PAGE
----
|Publication number||US7437474 B2|
|Application number||US 09/792,880|
|Publication date||Oct 14, 2008|
|Filing date||Feb 22, 2001|
|Priority date||Feb 22, 2001|
|Also published as||CN1602607A, CN100352234C, US20020116502, WO2002069566A2, WO2002069566A3|
|Publication number||09792880, 792880, US 7437474 B2, US 7437474B2, US-B2-7437474, US7437474 B2, US7437474B2|
|Inventors||Prakash N. Iyer, Ulhas S. Warrier|
|Original Assignee||Intel Corporation|
|Export Citation||BiBTeX, EndNote, RefMan|
|Patent Citations (14), Non-Patent Citations (7), Referenced by (22), Classifications (22), Legal Events (3)|
|External Links: USPTO, USPTO Assignment, Espacenet|
This invention relates to routing packets, and more particularly to proxy-less packet routing between private and public address realms.
Routing packets involves transferring packets (i.e. pieces of information) between computers in a computer network. A packet includes a data field and an address field. The address field specifies a destination address for which that packet is intended. The address field also specifies a source address from which the packet originated.
Computer networks include computers having a private address and/or a public address. Computers having a private address are in a private network and considered part of a private address realm. Typically, a Request for Comment 1918 (“RFC 1918”) standard defines reserved private IP address spaces in the private realm. Computers having a public address are in the public network and considered part of the public address realm.
Computers in a private network are able to route packets to other computers within that private network using the private address realm. Computers in the public network are able to route packets to other computers within the public network using the public address realm. Computers in private and public networks are only able to transfer packets between each other through a gateway between the networks.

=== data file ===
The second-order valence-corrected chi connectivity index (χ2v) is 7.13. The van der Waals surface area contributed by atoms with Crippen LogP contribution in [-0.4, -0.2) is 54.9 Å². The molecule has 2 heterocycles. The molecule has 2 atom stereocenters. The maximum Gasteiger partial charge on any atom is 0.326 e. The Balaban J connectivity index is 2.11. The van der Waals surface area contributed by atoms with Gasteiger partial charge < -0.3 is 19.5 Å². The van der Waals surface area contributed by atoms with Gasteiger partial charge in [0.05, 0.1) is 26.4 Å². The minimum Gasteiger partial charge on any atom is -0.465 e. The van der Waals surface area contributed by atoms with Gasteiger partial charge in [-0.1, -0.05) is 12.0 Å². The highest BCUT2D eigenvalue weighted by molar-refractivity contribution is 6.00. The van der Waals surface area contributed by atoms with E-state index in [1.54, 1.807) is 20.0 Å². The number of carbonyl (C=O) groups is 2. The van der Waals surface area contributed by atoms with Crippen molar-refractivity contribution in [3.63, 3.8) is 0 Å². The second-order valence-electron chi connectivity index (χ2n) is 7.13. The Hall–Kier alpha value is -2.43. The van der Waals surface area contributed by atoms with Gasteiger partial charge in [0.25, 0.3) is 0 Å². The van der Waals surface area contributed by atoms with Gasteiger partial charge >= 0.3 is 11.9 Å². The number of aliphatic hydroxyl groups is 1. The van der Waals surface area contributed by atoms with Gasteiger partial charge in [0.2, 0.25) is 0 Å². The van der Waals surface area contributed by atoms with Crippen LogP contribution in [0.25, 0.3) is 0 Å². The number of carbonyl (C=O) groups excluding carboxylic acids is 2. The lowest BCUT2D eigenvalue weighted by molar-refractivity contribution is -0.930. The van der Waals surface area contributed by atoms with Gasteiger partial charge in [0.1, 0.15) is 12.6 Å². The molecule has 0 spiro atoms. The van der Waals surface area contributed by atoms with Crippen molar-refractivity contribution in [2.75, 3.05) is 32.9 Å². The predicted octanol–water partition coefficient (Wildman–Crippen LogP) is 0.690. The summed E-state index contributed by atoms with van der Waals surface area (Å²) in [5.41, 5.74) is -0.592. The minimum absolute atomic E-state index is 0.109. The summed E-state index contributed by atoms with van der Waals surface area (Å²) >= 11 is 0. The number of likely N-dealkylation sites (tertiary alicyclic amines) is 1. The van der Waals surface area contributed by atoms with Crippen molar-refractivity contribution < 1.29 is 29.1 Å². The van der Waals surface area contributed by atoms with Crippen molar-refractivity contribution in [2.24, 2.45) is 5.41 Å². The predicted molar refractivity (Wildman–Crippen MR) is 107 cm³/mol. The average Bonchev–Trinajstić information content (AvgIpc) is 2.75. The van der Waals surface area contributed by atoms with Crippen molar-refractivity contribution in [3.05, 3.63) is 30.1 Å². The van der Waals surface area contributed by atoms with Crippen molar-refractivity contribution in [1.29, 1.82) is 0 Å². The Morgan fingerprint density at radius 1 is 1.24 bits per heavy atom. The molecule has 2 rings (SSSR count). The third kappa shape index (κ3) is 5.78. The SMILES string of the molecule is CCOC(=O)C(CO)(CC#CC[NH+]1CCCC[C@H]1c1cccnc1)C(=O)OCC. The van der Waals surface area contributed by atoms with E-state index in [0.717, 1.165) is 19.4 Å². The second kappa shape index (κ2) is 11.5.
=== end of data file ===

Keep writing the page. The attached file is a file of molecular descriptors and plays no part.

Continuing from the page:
Network Address Translation (“NAT”) is a protocol that enables Internet Protocol (“IP”) computers in a private address realm to transfer packets with IP computers in the public address realm.
Like reference symbols in the various drawings indicate like elements.
Network 10 (
Private network 12 includes private clients, here computers A and B, and gateway 16. Public network 14 includes public clients, here computer C and also gateway 16.
Private clients A and B share a private addressing scheme known only to members of private network 12 (i.e. the private addressing realm). Each private client has its own private IP address. Here, private client A has the private IP address of PrA and private client B has the private IP address of PrB.
Here, private network 12 also includes a private registry 32. Private clients (e.g. A or B) register an IP addresses in private registry 32 so that applications running on other clients may locate the registered private client.
Public client C has a public addressing scheme known to all members of network 10 (i.e. the public addressing realm). Each public client has its own public IP address. Here, public client C has a public IP address of Puc.